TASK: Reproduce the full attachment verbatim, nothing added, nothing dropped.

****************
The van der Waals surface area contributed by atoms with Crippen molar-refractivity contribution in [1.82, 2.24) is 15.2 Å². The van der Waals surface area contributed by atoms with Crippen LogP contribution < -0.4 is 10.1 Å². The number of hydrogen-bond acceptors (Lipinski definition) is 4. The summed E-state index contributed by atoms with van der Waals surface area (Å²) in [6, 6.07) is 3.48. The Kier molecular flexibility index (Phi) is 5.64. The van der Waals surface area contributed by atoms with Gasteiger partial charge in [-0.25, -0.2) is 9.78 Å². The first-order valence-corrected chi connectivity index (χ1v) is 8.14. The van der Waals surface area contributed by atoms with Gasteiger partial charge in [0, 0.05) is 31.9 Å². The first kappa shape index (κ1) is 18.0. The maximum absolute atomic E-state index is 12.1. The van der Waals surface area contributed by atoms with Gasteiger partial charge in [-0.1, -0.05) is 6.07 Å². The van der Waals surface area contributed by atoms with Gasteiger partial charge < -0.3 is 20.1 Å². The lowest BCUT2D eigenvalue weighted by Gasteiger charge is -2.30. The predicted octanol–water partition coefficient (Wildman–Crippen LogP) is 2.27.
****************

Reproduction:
The van der Waals surface area contributed by atoms with Crippen molar-refractivity contribution in [1.82, 2.24) is 15.2 Å². The van der Waals surface area contributed by atoms with Crippen LogP contribution < -0.4 is 10.1 Å². The number of hydrogen-bond acceptors (Lipinski definition) is 4. The summed E-state index contributed by atoms with van der Waals surface area (Å²) in [6, 6.07) is 3.48. The Kier molecular flexibility index (Phi) is 5.64. The van der Waals surface area contributed by atoms with Gasteiger partial charge in [-0.25, -0.2) is 9.78 Å². The first-order valence-corrected chi connectivity index (χ1v) is 8.14. The van der Waals surface area contributed by atoms with Gasteiger partial charge in [0, 0.05) is 31.9 Å². The first kappa shape index (κ1) is 18.0. The maximum absolute atomic E-state index is 12.1. The van der Waals surface area contributed by atoms with Gasteiger partial charge in [-0.1, -0.05) is 6.07 Å². The van der Waals surface area contributed by atoms with Gasteiger partial charge < -0.3 is 20.1 Å². The lowest BCUT2D eigenvalue weighted by Gasteiger charge is -2.30. The predicted octanol–water partition coefficient (Wildman–Crippen LogP) is 2.27.